"December 15, 1941: It is reported that in some areas Jews are being transported somewhere. They are permitted to take a little money and about 60 pounds of baggage. The Nazis are proud of their animal protection laws.  But the suffering they cause the Jews proves they treat Jews worse than animals. This cruel, despicable, and sadistic treatment of the Jews that has lasted now several years -- with its final goal of extermination -- is the biggest stain on the honor of Germany. They will never be able to erase these crimes."

"September 16, 1942: In the last few days the Jews from this region have been removed. The families Strauss and Heynemann were taken from Laubach. I heard from a reliable source all the Jews were taken to Poland and murdered by SS brigades.

This cruelty is horrible. Such atrocities will never be able to be erased from the book of humanity. Our murderous regime has for all times besmirched the name "Germany." It is unfathomable for a decent German that no one can stop the activities of these Hitler bandits."

On the entrance of the US into the war:
"December 9, 1941: A lady from Dusseldorf, quartered in Laubach with the Frey family, expressed her feelings about the war the Japanese have instigated in the Far East: 'Is it not wonderful, this new war?'

There are many examples of this brutal Aryan to be found in the warmongering Germany. They believe the war in the Pacific will take a load of Germany."

"December 12, 1941: Hitler and Mussolini have declared war on the USA! With my attitude it is not necessary to add a commentary to this. Whom God wants to destroy, he first strikes with blindness.

Any objective or normal person, even one favorable toward Germany, would have to conclude these declarations will prolong the war. In face the war can only end in the total defeat of the Axis members (Germany, Italy, and Japan). However, if anyone supposes the majority of the German public agrees with me on this, he is in for a disappointment."

As the war progresses and things begin to turn against Germany, Kellner writes repeatedly about about how the punishment of the guilty is necessary even at the expense of the innocent, and about how he hopes that Germany will be forced to utter and unconditional defeat in order to prevent people from inventing another "stab in the back" myth about how Germany could have won the war had they simply tried with all their vigor.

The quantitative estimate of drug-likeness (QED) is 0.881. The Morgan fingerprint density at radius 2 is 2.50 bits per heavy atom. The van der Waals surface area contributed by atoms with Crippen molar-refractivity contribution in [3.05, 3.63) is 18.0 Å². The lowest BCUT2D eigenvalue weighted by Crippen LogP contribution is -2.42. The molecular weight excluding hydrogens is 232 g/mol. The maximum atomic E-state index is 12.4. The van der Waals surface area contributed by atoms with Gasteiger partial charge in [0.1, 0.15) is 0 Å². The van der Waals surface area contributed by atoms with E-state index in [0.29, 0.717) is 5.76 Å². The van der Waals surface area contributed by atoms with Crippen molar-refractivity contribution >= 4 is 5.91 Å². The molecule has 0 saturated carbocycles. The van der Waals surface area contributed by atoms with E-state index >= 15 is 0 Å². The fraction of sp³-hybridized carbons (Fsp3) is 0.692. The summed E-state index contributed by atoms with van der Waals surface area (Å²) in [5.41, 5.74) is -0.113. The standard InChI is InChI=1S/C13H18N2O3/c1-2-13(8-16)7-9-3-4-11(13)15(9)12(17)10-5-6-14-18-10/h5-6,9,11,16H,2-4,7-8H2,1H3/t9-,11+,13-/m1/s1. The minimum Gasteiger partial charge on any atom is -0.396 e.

"August 13, 1942: English airplanes attacked Mainz in the night of August 11-12. ... We just received a registered letter and a telegram from Mainz. 'Everyone is well. Katie' At least the worry about relatives is over. Katie described what occurred in broad strokes. According to her, it must have been a horrible night. It is really sad the nice ones also have to suffer. But those who were happy about the air raids on England cannot be punished brutally enough. The German people have to feel firsthand what war means. Until now they could wreak havoc and bring death and destruction to foreign countries with impunity."

"September 17, 1942: ... How and where will Hitler come to an end? I do not want to be a prophet on this point. Hopefully Hitler remains alive up to the final destruction. The storytellers must be denied their material because it is clear they would use an early death as an excuse for the bad ending: 'If only Hitler had not been killed, we never would have lost this war.' That would be the leitmotiv of all the history falsifiers. 'With Hitler into the abyss.' that is what I wish for the German nation."